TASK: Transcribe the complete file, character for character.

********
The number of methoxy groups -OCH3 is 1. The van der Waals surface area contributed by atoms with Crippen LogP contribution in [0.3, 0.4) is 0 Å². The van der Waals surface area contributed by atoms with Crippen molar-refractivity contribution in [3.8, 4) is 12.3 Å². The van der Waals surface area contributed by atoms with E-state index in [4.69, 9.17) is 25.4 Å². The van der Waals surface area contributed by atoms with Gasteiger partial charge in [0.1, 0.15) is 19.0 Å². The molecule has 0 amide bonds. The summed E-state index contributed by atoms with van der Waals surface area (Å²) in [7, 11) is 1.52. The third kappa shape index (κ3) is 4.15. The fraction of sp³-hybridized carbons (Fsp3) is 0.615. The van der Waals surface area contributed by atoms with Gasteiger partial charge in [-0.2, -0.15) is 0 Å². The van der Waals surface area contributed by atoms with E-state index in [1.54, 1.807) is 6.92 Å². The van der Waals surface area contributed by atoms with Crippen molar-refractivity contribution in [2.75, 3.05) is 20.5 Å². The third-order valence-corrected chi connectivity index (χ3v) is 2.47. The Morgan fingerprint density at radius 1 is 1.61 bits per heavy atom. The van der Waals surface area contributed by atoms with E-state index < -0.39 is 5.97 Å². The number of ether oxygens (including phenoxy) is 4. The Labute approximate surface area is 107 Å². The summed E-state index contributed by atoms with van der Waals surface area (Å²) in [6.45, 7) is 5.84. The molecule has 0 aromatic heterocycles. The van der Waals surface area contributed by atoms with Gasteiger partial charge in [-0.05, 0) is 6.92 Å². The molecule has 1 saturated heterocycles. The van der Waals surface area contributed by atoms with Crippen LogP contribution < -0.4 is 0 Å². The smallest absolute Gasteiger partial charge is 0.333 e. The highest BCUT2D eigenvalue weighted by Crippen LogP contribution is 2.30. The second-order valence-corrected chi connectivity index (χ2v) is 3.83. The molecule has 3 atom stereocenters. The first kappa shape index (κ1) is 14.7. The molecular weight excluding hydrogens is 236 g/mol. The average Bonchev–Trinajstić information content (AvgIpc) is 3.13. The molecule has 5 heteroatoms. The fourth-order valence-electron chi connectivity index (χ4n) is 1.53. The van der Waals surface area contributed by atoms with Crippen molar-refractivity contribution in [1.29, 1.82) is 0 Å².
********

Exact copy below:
The number of methoxy groups -OCH3 is 1. The van der Waals surface area contributed by atoms with Crippen LogP contribution in [0.3, 0.4) is 0 Å². The van der Waals surface area contributed by atoms with Crippen molar-refractivity contribution in [3.8, 4) is 12.3 Å². The van der Waals surface area contributed by atoms with E-state index in [4.69, 9.17) is 25.4 Å². The van der Waals surface area contributed by atoms with Gasteiger partial charge in [0.1, 0.15) is 19.0 Å². The molecule has 0 amide bonds. The summed E-state index contributed by atoms with van der Waals surface area (Å²) in [7, 11) is 1.52. The third kappa shape index (κ3) is 4.15. The fraction of sp³-hybridized carbons (Fsp3) is 0.615. The van der Waals surface area contributed by atoms with Gasteiger partial charge in [-0.2, -0.15) is 0 Å². The van der Waals surface area contributed by atoms with E-state index in [1.54, 1.807) is 6.92 Å². The van der Waals surface area contributed by atoms with Crippen molar-refractivity contribution in [2.75, 3.05) is 20.5 Å². The third-order valence-corrected chi connectivity index (χ3v) is 2.47. The Morgan fingerprint density at radius 1 is 1.61 bits per heavy atom. The van der Waals surface area contributed by atoms with E-state index < -0.39 is 5.97 Å². The number of ether oxygens (including phenoxy) is 4. The Labute approximate surface area is 107 Å². The summed E-state index contributed by atoms with van der Waals surface area (Å²) in [6.45, 7) is 5.84. The molecule has 0 aromatic heterocycles. The van der Waals surface area contributed by atoms with Gasteiger partial charge in [-0.05, 0) is 6.92 Å². The molecule has 1 saturated heterocycles. The van der Waals surface area contributed by atoms with Crippen LogP contribution < -0.4 is 0 Å². The smallest absolute Gasteiger partial charge is 0.333 e. The highest BCUT2D eigenvalue weighted by Crippen LogP contribution is 2.30. The second-order valence-corrected chi connectivity index (χ2v) is 3.83. The molecule has 3 atom stereocenters. The first kappa shape index (κ1) is 14.7. The molecular weight excluding hydrogens is 236 g/mol. The average Bonchev–Trinajstić information content (AvgIpc) is 3.13. The molecule has 5 heteroatoms. The fourth-order valence-electron chi connectivity index (χ4n) is 1.53. The van der Waals surface area contributed by atoms with Crippen molar-refractivity contribution in [1.29, 1.82) is 0 Å².